Bob Schwartz

Wrestling with Yourself, Part 2

The previous post about the biblical episode of Jacob wrestling with a man or an angel or God is entitled Wrestling with Yourself. Why so?

In the family saga, Jacob comes from a long line of people on an important mission, which mission they use as a rationalization for some sharp practices and lying. Abraham lies about his wife, saying she is his sister. Isaac lies about his wife, saying she is his sister. Jacob lies to his father Isaac, with a plan devised by his mother, saying he is his brother and stealing his brother’s blessing. After the wrestling episode, Jacob’s sons will lie to him, saying their brother is dead, while in fact they have left him to be taken into slavery.

We wonder just what sort of entity Jacob is wrestling with. The Hebrew word ish makes it sound as if it is a man, but the details of the story say otherwise. One enlightening view says that Jacob was actually wrestling with himself. Given his history and the history of the family, such psychological conflict is understandable.

The wrestling match ends in a tie, that is, Jacob refuses to give up, even though he is injured. This is exactly what happens if you wrestle with yourself. You can’t win, but if you don’t give up, you can’t lose either. At best, you come out of the match transformed. Hurt and pained, perhaps, but different enough to merit a new name.

Advertisements

Wrestling with Yourself

The Action Bible, illustrated by Sergio Cariello (Genesis 32.24–32)

Jacob Wrestles All Night with an Angel or with God

Yaakov is left alone, and a man wrestles
With him until daybreak.
When the man sees he has not won against Yaakov,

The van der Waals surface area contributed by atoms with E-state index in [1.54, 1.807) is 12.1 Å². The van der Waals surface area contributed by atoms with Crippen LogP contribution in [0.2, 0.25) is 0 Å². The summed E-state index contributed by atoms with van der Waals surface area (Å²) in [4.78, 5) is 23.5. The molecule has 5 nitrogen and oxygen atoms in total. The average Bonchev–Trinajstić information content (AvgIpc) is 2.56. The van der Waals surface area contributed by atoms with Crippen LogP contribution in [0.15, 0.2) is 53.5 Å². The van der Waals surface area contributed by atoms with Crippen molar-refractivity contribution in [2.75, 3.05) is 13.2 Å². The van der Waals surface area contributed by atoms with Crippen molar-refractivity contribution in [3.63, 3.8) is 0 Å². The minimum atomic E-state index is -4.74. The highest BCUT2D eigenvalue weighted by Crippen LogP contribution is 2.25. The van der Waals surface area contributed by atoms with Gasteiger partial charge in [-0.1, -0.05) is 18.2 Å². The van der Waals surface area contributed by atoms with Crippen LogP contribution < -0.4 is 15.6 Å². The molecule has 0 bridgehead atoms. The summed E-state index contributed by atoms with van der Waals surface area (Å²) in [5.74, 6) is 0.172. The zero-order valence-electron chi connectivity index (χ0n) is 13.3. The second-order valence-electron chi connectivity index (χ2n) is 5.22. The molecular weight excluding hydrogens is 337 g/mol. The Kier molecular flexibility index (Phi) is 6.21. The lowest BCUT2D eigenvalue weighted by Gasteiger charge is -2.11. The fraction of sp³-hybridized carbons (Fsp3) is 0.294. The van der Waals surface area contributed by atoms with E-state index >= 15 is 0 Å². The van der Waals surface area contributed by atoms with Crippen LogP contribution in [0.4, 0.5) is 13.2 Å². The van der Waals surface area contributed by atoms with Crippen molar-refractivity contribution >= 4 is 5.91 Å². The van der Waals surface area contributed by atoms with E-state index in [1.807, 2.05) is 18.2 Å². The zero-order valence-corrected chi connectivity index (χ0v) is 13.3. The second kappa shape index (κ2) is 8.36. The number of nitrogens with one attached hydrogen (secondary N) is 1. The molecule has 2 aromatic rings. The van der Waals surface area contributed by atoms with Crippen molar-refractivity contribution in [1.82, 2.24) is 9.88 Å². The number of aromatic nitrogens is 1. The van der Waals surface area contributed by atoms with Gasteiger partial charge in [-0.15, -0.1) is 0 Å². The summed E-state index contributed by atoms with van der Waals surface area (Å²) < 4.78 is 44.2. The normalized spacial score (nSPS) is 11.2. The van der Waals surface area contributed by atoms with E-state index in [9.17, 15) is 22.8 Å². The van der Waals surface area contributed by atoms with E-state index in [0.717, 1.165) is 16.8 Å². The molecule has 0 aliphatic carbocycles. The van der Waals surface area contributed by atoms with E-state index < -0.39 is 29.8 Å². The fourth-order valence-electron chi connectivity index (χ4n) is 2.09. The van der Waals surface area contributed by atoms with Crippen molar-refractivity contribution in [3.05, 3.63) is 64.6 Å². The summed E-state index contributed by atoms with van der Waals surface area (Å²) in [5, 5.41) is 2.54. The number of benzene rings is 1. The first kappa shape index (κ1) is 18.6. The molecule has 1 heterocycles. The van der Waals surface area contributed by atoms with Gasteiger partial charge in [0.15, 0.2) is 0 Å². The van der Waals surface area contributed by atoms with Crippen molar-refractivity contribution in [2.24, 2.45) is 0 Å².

He strikes him on the hip socket,
And as he wrestles with him
Yaakov’s hip comes out of joint.

Then he says, “Let me go. Dawn is breaking.”
But Yaakov says, “I will not let you go unless you bless me.”
So he tells him, “What is your name?”

And he answers, “Yaakov.”
And he says, “You shall no longer be called Yaakov, but Yisrael,
For you have fought with God and men

And you have won.”
And Yaakov tells him, saying, “Please tell me your name.”
But he says, “Why are you after my name?”

And there he blesses him.
And Yaakov names the place Penuel, saying,
“I have seen God face to face and I am alive.”

The sun rises over them
But Yaakov is limping because of his hip.
Therefore, the children of Yisrael

Do not eat the thigh muscle of the hip
Because he (the nameless) struck Yaakov
On the socket of his hip.

Willis Barnstone, Poets of the Bible

 

Black Friday: The American Holiday Exclusively Devoted to Buying Things

Note: #GivingTuesday is next week.

Many holidays have been commercialized. But almost all of them struggle to maintain some semblance of their higher purpose and original meaning. Thanksgiving is still about diverse and somewhat antagonistic neighbors and strangers peacefully getting together for a big meal. Christmas is still about the arrival of someone who brings goodness and light to the world. The same abiding of meaning goes for Founding Fathers (July 4th) and mothers (Mother’s Day)

Black Friday is different. It is exclusively about commerce. The dark name signifies the start of the shopping season that determines whether retailers have a profitable year (be “in the black”). You can look behind the commercial for the true meaning of other holidays. The only thing behind Black Friday is buying. The only way to celebrate Black Friday is to buy things—hopefully at deep discounts.

Some will say this misses the point. Buying on Black Friday is only the preliminary step to gifting on Christmas. Buying cheaper means being able to buy more gifts for more people. That’s what the spirit of Christmas is really about.

Here is a thought for those who participated in Black Friday, in stores or, as is now common, online. Add up all the money you saved by getting Black Firday deals. Donate that amount to the charity of your choice. (Given that Black Friday is the day after Thanksgiving, food banks are one suggestion).

Next Tuesday is #GivingTuesday, a holiday more attuned to the spirit of the season. Americans are expected to spend $90 billion shopping on Black Friday and on the newer holiday of Cyber Monday. If you conservatively guess that shoppers saved just 10% on their purchases, that adds up to savings of $10 billion for those shoppers. So if Black Friday shoppers donated their $10 billion in savings on #GivingTuesday, the meaning of Black Friday would be radically transformed